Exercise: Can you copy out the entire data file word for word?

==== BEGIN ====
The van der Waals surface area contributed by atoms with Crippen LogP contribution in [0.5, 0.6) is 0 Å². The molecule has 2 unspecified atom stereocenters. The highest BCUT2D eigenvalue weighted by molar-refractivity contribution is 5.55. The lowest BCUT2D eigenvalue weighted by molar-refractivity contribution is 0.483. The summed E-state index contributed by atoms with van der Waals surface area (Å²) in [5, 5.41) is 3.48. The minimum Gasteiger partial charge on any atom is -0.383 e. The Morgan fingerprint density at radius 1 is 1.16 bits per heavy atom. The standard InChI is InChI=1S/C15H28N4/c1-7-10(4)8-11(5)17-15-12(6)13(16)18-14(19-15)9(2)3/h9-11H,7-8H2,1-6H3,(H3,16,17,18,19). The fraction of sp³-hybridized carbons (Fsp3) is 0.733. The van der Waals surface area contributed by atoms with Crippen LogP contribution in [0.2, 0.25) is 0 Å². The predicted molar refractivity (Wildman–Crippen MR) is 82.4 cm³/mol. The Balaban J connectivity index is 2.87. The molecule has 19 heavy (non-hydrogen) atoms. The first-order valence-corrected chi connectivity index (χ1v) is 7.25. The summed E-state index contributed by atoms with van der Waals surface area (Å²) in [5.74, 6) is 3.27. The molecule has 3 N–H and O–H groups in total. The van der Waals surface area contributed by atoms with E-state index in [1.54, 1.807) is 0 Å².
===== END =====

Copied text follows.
The van der Waals surface area contributed by atoms with Crippen LogP contribution in [0.5, 0.6) is 0 Å². The molecule has 2 unspecified atom stereocenters. The highest BCUT2D eigenvalue weighted by molar-refractivity contribution is 5.55. The lowest BCUT2D eigenvalue weighted by molar-refractivity contribution is 0.483. The summed E-state index contributed by atoms with van der Waals surface area (Å²) in [5, 5.41) is 3.48. The minimum Gasteiger partial charge on any atom is -0.383 e. The Morgan fingerprint density at radius 1 is 1.16 bits per heavy atom. The standard InChI is InChI=1S/C15H28N4/c1-7-10(4)8-11(5)17-15-12(6)13(16)18-14(19-15)9(2)3/h9-11H,7-8H2,1-6H3,(H3,16,17,18,19). The fraction of sp³-hybridized carbons (Fsp3) is 0.733. The van der Waals surface area contributed by atoms with Crippen LogP contribution in [0.2, 0.25) is 0 Å². The predicted molar refractivity (Wildman–Crippen MR) is 82.4 cm³/mol. The Balaban J connectivity index is 2.87. The molecule has 19 heavy (non-hydrogen) atoms. The first-order valence-corrected chi connectivity index (χ1v) is 7.25. The summed E-state index contributed by atoms with van der Waals surface area (Å²) in [5.74, 6) is 3.27. The molecule has 3 N–H and O–H groups in total. The van der Waals surface area contributed by atoms with E-state index in [1.54, 1.807) is 0 Å².